taxes bite
family cleaves.

Pasted from http://www.poetrymagnumopus.com/index.php?showtopic=669#dipodic
My thanks to Judi Van Gorder for years of work on this fine PMO resource.

My attempt

Sacrifice for Rhyme 

Any time
I pen a verse
And use bad rhyme
It makes it worse.

Heaven knows,
my thoughts aren’t deep,
attempts at prose
puts folks to sleep.

I think dipodic
quatrains could
be hypnotic
if written good.

© Lawrencealot – December 2, 2014

Dibi

This is an accentual form created by Mary Lou Healy, writing as Mlou on Allpoetry.Com.

Even fewer poets have the training and awareness to carry off a seamless accentual form than have that ability when working with an established meter. So I have constructed the template for her original verse “The Last Hurrah”, as alternating iambic trimeter and dimeter, which it technically is.

The Last Hurrah

The Last Hurrah

Oh, that last defiance
in face of fate,
the red glove flung down
at winter’s gate! There is no mute compliance,
no patient wait.
Dressed in gypsy gown,
fall holds fete.

Brief, so brief the hour
to scintillate,
to make the canvas sing,
to resonate.
Every leaf a flower
to captivate
the heart, to hold ’til spring…
Spring, don’t be late!

Restated specifications
The Dibi is:
Stanzaic, consisting of two or more octains.
Metered, consisting of alternating lines of iambic tetrameter and iambic trimeter.
Rhymed: abcbabcb. I quite enjoyed the feminine a-rhyme, but Mary Lou avows it is optional.

Visual Template

Dibi

My example

When Wrong is Right(Dibi)

I’m sometimes wrong I guess
It must be true,
because I don’t agree
at times with you.
Although I must confess
my doubts accrue
logic’s an absentee;
from your own view.

But even if you’re wrong
things work out right
between the two of us
if I’m contrite.
Correct won’t bang a gong
and bring delight
worth raising any fuss
with you at night.

© Lawrencealot – December 1, 2014

Décima Italiana

• The Décima Italiana appeared in 18th century Spain. There are 2 variations, the first true to the original 8 syllable 10 line Décima with the only variable the rhyme scheme. In Italian verse, this variation is called the Décima Rima. The 2nd variation is written in Italianate lines with a variable rhyme scheme. 

The Décima Italiana is:
○ stanzaic, written in any number of 10 line stanzas.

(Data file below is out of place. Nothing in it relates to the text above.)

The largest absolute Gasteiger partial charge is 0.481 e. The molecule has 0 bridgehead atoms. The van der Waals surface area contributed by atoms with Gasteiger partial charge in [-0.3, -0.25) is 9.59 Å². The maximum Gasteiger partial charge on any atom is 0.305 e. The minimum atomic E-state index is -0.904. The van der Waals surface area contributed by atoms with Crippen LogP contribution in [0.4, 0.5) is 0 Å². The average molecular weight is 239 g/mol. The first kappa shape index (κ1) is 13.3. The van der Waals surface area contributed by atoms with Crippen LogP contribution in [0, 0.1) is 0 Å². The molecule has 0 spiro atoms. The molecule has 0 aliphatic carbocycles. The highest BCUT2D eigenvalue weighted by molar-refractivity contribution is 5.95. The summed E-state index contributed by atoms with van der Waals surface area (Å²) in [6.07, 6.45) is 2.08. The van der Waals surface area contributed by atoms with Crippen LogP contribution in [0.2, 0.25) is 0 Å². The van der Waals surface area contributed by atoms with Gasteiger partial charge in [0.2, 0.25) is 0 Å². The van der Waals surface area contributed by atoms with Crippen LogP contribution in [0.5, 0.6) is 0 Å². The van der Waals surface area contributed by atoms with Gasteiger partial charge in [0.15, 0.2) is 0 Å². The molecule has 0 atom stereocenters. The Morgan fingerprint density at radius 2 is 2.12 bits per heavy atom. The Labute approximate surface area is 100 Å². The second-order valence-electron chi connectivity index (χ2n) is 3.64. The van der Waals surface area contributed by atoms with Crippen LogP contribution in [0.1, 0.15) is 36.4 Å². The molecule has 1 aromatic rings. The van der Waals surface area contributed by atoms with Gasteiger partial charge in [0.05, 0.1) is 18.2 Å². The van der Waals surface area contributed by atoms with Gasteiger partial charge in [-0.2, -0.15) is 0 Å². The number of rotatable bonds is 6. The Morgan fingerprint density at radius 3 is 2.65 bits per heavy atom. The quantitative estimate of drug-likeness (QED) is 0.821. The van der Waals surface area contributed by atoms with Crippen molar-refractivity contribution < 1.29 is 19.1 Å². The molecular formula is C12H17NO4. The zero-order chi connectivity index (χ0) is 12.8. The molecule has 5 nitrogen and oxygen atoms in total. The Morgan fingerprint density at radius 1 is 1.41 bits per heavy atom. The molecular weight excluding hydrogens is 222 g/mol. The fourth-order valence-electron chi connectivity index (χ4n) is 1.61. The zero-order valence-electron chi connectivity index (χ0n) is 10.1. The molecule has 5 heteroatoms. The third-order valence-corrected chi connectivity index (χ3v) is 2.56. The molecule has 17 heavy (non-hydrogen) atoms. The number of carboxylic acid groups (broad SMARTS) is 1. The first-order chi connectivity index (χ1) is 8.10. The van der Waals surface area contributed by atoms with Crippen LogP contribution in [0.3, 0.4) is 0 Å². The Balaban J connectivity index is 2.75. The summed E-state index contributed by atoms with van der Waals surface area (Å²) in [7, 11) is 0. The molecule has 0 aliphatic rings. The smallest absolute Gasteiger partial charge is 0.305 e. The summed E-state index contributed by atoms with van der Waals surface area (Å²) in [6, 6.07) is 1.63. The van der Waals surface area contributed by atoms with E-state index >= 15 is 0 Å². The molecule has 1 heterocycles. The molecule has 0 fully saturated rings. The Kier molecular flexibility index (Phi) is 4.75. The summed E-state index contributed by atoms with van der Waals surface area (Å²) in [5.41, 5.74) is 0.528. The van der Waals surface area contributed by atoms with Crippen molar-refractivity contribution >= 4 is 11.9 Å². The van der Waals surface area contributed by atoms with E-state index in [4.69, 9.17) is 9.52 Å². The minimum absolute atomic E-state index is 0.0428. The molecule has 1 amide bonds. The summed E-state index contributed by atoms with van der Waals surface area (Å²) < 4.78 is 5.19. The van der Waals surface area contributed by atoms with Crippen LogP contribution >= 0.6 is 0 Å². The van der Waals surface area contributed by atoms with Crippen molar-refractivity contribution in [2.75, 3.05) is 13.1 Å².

○ syllabic, 8 syllables per line, or in Italianate lines (mixed or irregular 11 and 7 syllable lines).
○ rhymed, ababc : dedec , the c rhyme must be oxytone or masculine rhyme, L5 must be end stopped. Variation: rhymed and paused at the discretion of the poet as long as a oxytone rhyme is placed at the end of the pause and end of the line. Something like aaab : bccabb or ababbc : aabc etc 

Pasted from <http://www.poetrymagnumopus.com/index.php?showtopic=1029
My thanks to Judi Van Gorder for years of work on this fine PMO resource.

My example

Unburnished (Décima Italiana)

Oh, let me die, and thus improve
the way you mother seemed to do.
Her every fault did death remove
when now I read you Facebook view.
We all get polished when we die.

She was not always there I think,
for you the way your words recount.
I hope my faults will also shrink
when this frail life I shall surmount. 
In death I’ll be a real grand guy.

© Lawrencealot – December 1,2014

Visual template

Decima Italiana

Descort

Descort, Occitan – (Old French= discordant), is a genre of poetry that is written with differing verse forms utilized from strophe to strophe. Each strophe is structured in a minimum of 2 elements, the verse forms chosen can be recognized verse or nonce forms. Elements such as line number, meter, rhyme, and language are all factors.

Discordant Thoughts by Judi Van Gorder

“Time in a bottle”
is a phrase racing
through my brain
for days.

If we could truly capture time
and stuff it into hollow glass
then mount it in a frame of brass,
I think it might just be a crime.

What would now become?
Would the moment pass?
Why is this just dumb?

all years, months and days
winter, spring, summer and fall
“time in a bottle”

Pasted from http://www.poetrymagnumopus.com/index.php?showtopic=698
My thanks to Judi Van Gorder for years of work on this fine PMO resource.

My example

Enchanting Permitted

Enchanting Permitted (Descort)

I can see, hear, and touch you in my heart.
I can sense clearly darling, you’re a tart.

Although you’re armed, and pretty by the way,
I know you’ve charmed a kitty that protects.
He’ll let no beast or human call you prey
He’ll let you play with those that he respects.

I have been charmed, I am disarmed, I’m not alarmed.
I can not tell If there’s a spell you’ve cast so well
but should that be it’s fine with me for then I’ll see
the chosen view as meant by you which I’ll hold true.

© Lawrencealot – November 30, 2014